While auricular fibrillation is easily recognized by arterial and jugular tracings or by electrocardiograms, it is not possible to interpret all the waves found in these records.
The venous tracings may in general be placed in one of two classes: (a) those in which prominent systolic waves predominate or occur alone; and (b) those in which large or small diastolic waves occur occasionally, in groups, or in a continued series averaging 250 to 500 per minute. The prominent systolic waves have generally been attributed to tricuspid regurgitation, the inference being that tricuspid regurgitation is a common state in auricular fibrillation. The diastolic waves are so numerous and so many electrocardiograms show diastolic waves that it is impossible to account for them on the assumption that the auricle is in a dilated and finely fibrillating state. It has been suggested that in these instances a condition of coarse fibrillation, which is closely allied to auricular flutter, obtains. The systolic and diastolic waves of the venous pulse of twenty-five clinical cases of auricular fibrillation, recorded by photographic methods, were studied.
Six types of systolic waves (Text-Fig. 1) were found: (1) an intensified impact wave, the most common and often the only characteristic feature, indicating vigorous ventricular action; (2) a peaked impact followed by a rapid systolic drop due to light pressure of the tambour; (3) the intra-auricular type of systolic variation, so called from its resemblance to intra-auricular pressure curves found in animals, occurring in clinical cases only when ventricular systole is weak; (4) double systolic waves, attributed to a systolic tug of the ventricle on the auricles and large veins; (5) a systolic impact followed by a stasis wave, present when intravenous pressure is high; (6) a regurgitation wave composed of a steep rise continued into a systolic plateau with murmur vibrations superimposed.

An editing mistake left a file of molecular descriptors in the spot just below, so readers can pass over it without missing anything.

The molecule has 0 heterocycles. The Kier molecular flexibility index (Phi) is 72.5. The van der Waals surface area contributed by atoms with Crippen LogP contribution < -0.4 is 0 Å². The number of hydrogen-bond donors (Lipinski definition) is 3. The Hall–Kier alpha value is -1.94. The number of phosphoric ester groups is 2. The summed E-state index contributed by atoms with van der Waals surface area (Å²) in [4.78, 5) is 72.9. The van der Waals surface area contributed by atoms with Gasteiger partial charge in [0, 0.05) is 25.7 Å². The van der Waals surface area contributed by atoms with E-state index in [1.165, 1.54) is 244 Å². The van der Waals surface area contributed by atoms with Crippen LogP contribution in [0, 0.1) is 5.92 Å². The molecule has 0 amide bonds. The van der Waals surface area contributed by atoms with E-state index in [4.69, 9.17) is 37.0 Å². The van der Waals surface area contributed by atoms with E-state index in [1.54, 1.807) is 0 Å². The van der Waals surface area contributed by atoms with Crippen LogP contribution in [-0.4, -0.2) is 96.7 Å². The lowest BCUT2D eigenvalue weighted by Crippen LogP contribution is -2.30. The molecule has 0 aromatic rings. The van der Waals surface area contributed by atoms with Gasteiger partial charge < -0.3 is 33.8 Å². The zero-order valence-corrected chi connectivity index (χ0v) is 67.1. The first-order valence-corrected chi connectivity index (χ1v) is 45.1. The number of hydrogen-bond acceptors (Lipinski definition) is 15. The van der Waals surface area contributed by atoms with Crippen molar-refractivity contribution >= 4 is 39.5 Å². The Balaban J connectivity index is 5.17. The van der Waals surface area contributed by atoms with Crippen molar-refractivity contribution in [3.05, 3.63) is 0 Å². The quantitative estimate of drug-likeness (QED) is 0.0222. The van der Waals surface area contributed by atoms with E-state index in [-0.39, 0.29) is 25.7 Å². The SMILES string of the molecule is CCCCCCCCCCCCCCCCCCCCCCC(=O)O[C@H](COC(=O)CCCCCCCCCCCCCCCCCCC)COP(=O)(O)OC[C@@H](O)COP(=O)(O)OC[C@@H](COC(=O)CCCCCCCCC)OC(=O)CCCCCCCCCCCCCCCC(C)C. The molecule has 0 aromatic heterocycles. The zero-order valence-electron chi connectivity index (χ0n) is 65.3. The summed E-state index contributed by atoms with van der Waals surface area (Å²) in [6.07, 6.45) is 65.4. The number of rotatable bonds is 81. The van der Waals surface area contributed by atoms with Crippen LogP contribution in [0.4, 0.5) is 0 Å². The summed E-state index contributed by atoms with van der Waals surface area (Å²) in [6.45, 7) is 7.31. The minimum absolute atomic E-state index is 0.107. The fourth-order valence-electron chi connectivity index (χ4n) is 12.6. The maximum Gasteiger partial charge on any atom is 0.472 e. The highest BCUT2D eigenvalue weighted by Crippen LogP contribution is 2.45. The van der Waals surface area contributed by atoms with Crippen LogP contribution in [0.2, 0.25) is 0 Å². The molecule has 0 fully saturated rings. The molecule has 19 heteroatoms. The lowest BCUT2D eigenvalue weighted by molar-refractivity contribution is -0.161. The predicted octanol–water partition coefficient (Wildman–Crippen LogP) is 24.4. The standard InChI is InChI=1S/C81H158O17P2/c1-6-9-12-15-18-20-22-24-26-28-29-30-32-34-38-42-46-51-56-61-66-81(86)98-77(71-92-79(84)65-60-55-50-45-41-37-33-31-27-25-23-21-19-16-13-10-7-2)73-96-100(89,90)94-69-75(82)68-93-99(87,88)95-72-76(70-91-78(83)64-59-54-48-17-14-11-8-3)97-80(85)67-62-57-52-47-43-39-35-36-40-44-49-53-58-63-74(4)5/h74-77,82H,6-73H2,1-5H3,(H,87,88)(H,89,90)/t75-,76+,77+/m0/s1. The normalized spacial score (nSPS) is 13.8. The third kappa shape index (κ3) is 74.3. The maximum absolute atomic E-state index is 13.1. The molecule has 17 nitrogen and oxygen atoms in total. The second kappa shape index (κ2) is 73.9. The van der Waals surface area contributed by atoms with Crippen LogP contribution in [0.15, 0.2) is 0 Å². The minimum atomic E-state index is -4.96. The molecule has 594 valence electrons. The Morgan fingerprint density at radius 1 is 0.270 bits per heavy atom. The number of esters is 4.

Our study showed (1) that tricuspid regurgitation, as indicated by the presence of regurgitation waves, is a rare accompaniment of auricular fibrillation; and (2) that the contrary opinion, arrived at by the frequent presence in polygraph tracings of ventricular types of waves, is due to the fact that the contour of intensified impact waves is distorted by polygraph levers so that they simulate regurgitation waves.
Recurrent diastolic waves were frequently present in our records. Their relative size depended, to a considerable extent, on the pressure of the tambour. There was no constant relation to similar waves in the recorded electrocardiogram, nor is it proven that they are indicative of a coarse type of fibrillation or an associated flutter.